theEweekly Wrap: Mapping, blocking and speculating

By Rachel Hand topicIcon Manchester
London mapping Google has updated its Maps service for London this week to include information on the public transport network. Whether searching online or through Google Maps for mobile, users can now obtain public transport information as part of the 'get directions' function. The information comes from the Transport for London Datastore, and includes timetables and routemaps spanning 18,000 bus stops and 250 Tube stations as well as tram and DLR lines. If your phone has GPS, Maps can even decide on the best route based on your current location.

Google said: "Whether you use public transport every day or infrequently, as a commuter, on a business trip or as a tourist, we hope that public transport directions in London make planning your trips more convenient". Google has also recently introduced 3D building outlines in Maps for mobile, making it easier for people on the streets of London to spot landmarks and orientate themselves.

Banned ahoy Piracy in the UK was dealt a fateful blow this week. In a landmark case, a High Court judge ruled that BT, the country's largest Internet Service Provider (ISP), had to block access to a site that was infringing copyright. The site – Newzbin 2 – was a platform where users could share links to pirated films and TV shows. Industry body for film studios the Motion Picture Association sought an injunction last month to force BT to block their customers from the site.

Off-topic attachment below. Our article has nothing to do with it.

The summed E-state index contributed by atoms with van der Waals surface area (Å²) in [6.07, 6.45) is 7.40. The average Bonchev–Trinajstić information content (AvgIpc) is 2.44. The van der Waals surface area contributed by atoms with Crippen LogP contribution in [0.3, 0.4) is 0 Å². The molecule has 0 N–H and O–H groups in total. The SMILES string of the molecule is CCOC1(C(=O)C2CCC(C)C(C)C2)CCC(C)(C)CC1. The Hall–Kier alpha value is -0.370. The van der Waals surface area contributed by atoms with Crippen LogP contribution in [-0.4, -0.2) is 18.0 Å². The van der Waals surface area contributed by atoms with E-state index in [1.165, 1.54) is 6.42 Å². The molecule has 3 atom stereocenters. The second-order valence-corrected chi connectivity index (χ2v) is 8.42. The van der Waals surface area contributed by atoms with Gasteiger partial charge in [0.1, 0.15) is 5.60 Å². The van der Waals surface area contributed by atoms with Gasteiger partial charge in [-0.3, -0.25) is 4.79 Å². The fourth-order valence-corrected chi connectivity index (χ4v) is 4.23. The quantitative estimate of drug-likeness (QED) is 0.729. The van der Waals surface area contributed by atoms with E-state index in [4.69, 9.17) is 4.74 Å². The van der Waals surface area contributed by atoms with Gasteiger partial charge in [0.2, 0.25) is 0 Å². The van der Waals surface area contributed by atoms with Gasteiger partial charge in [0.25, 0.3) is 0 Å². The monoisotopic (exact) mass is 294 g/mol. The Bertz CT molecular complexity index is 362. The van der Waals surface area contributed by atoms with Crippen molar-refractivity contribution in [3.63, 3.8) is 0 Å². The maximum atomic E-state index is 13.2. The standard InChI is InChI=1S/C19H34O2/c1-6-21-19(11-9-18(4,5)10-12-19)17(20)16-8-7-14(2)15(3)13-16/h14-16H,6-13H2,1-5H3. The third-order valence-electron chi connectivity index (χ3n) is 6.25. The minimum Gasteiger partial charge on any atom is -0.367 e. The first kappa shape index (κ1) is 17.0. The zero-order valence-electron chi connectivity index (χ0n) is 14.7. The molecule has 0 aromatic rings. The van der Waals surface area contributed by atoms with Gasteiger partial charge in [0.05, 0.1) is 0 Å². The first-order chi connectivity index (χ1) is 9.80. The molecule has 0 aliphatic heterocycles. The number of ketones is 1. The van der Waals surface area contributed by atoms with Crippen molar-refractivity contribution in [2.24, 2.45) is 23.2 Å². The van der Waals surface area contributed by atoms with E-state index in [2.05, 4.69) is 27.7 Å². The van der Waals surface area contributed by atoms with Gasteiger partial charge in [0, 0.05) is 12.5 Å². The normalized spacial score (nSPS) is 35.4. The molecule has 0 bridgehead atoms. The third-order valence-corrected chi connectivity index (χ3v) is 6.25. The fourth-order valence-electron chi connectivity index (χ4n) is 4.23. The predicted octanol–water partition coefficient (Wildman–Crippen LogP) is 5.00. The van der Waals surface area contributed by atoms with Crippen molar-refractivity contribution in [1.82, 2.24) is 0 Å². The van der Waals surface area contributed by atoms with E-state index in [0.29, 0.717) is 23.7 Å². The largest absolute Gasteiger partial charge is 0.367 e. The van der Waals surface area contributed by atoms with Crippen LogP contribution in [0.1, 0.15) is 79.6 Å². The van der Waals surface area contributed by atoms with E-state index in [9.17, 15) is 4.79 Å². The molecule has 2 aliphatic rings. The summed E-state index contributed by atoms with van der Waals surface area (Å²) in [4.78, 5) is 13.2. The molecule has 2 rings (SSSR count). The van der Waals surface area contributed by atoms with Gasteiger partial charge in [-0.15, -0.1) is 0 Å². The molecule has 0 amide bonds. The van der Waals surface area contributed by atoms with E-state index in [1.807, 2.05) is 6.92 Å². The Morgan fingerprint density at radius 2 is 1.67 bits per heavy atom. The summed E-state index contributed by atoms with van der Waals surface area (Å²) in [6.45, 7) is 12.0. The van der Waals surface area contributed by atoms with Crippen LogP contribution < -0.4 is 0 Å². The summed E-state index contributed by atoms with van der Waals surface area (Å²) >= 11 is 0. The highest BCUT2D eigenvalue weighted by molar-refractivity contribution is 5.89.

As well as being the UK's largest broadband company, BT provides CleanFeed, the technology used by a number of ISPs to block sites featuring child sex abuse. ISPs including Virgin Media and BT were in talks with the Government late last year over proposals to block adult sites to protect children, following the revelation that one in three under-10s had seen pornographic material online.

iPhone 5 rumours As is the case whenever an Apple product launch is on the horizon, rumours are flying concerning the iPhone 5. Several different case prototypes have surfaced, and it's hard to tell which might be genuine; a computer-generated diagram leaked by indicate a curved back and edge-to-edge display, with some kind of touch panel where the home button usually lies. Meanwhile, Vietnamese forum Tinhte has published a photo of a thin white iPhone with casing made of plastic rather than aluminium and glass. This fits in with rumours that Apple was considering developing a more affordable version of the popular handset.

As for features on the iPhone 5, 9to5Mac reported that iOS 5 will incorporate facial recognition technology, opening up a world of possibilities including AR apps. The latest release date rumours hint at September 5th in the US, and a month later everywhere else.